Port Dalrymple School principal Philip Challis reflects on career

Port Dalrymple school assistant principal Lisa Bailey and principal Phil Challis at the LINC George Town official opening in 2015.

Port Dalrymple school assistant principal Lisa Bailey and principal Phil Challis at the LINC George Town official opening in 2015.

Port Dalrymple School principal Philip Challis has retired after a 42-year career in education.

From his humble beginnings at Brooks High School, Mr Challis said the most rewarding part of his career was watching his students burgeon into successful adults.

“A lot of my former students have gone on to owning their own businesses, into banking, the police force and a good number into teaching,” he said.

“It’s always great to watch some of those kids who had a challenge at school and you bump into them 20 years later...you see their growth in the community.”

Mr Challis’ four-decade career spans 11 years at Port Dalrymple, nine years at Kings Meadows High School, and nine years at Queechy High School.

He said he’d seen a marked shift in the educational landscape in that time.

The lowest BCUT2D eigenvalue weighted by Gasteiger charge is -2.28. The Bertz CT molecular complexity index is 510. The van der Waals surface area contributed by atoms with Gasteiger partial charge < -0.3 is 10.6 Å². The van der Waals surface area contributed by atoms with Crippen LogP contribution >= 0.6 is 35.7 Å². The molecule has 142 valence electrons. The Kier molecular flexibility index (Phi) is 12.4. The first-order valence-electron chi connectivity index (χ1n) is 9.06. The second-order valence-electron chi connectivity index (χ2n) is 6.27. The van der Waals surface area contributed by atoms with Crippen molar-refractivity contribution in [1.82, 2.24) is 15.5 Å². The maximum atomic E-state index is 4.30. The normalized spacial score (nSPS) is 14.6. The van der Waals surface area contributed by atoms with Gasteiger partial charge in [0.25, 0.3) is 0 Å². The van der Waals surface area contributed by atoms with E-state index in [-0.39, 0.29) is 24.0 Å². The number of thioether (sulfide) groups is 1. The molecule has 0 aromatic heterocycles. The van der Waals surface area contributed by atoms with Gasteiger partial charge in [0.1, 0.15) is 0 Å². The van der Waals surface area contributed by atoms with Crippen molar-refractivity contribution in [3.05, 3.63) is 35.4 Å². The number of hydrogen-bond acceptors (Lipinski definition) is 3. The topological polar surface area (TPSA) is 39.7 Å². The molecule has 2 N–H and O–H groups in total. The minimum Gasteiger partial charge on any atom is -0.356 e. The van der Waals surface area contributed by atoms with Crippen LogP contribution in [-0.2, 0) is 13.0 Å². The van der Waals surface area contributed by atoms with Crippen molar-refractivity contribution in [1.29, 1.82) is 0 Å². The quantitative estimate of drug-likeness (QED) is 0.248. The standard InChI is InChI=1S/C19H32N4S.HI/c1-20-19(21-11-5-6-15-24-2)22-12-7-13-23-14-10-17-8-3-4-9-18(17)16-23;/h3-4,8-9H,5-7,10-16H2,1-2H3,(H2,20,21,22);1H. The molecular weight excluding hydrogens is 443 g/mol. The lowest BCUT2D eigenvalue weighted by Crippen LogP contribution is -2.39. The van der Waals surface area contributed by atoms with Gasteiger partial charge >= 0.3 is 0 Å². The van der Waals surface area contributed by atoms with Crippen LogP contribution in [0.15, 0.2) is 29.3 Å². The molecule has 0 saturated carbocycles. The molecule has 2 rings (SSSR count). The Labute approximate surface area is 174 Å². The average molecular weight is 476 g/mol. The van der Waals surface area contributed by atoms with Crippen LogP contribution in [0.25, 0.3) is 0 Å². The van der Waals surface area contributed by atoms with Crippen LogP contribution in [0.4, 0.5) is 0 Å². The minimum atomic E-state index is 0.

“One of the things that’s certainly changed is there’s a more consistent focus across the whole state from school to school, whereas schools used to have a greater independence,” he said.

“I think it’s great that there’s a sharp focus for good practice in literacy and numeracy for teachers, some of the changes I think do see a little bit less of that local character.”

But in spite of this, Tasmania’s educational outcomes continue to perform below the national average in education attainment and a majority of NAPLAN categories.

Mr Challis said he believed the national average was not the only measure of success.

“We’re very quick to take the national assessments like NAPLAN and so on, and when you dig deeply into those results, and look at where we start from on our social and economic indicators, we start from a low base.”

“The catching up that we need to do really does come down to getting our children starting school with the best preparation we can.”

Port Dalrymple School assistant principal Lynette Burt said Mr Challis had secured $500,000 in funding from BHP Billiton (now South32) to improve educational services.

She said the five-year’s worth of funding led to an outdoor education program, improved ICT outcomes, sports uniforms, and a bus for the school.

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